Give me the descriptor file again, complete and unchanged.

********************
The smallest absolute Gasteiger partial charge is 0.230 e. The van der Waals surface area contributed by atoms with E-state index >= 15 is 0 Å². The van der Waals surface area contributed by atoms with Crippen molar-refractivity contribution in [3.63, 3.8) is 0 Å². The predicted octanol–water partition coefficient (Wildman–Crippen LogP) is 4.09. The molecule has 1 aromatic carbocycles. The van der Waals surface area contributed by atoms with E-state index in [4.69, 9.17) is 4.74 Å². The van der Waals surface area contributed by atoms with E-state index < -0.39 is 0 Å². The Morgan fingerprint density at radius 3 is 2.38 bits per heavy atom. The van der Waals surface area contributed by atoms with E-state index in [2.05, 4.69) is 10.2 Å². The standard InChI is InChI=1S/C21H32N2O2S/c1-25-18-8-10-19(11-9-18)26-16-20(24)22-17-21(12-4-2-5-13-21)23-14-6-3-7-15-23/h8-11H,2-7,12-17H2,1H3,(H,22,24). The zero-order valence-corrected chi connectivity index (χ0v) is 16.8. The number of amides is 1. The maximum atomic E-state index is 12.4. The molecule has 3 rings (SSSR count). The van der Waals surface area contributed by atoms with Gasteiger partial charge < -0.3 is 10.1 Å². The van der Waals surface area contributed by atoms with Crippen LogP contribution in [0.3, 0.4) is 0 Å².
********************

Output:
The smallest absolute Gasteiger partial charge is 0.230 e. The van der Waals surface area contributed by atoms with E-state index >= 15 is 0 Å². The van der Waals surface area contributed by atoms with Crippen molar-refractivity contribution in [3.63, 3.8) is 0 Å². The predicted octanol–water partition coefficient (Wildman–Crippen LogP) is 4.09. The molecule has 1 aromatic carbocycles. The van der Waals surface area contributed by atoms with E-state index in [4.69, 9.17) is 4.74 Å². The van der Waals surface area contributed by atoms with E-state index < -0.39 is 0 Å². The Morgan fingerprint density at radius 3 is 2.38 bits per heavy atom. The van der Waals surface area contributed by atoms with E-state index in [2.05, 4.69) is 10.2 Å². The standard InChI is InChI=1S/C21H32N2O2S/c1-25-18-8-10-19(11-9-18)26-16-20(24)22-17-21(12-4-2-5-13-21)23-14-6-3-7-15-23/h8-11H,2-7,12-17H2,1H3,(H,22,24). The zero-order valence-corrected chi connectivity index (χ0v) is 16.8. The number of amides is 1. The maximum atomic E-state index is 12.4. The molecule has 3 rings (SSSR count). The van der Waals surface area contributed by atoms with Gasteiger partial charge < -0.3 is 10.1 Å². The van der Waals surface area contributed by atoms with Crippen LogP contribution in [0.3, 0.4) is 0 Å².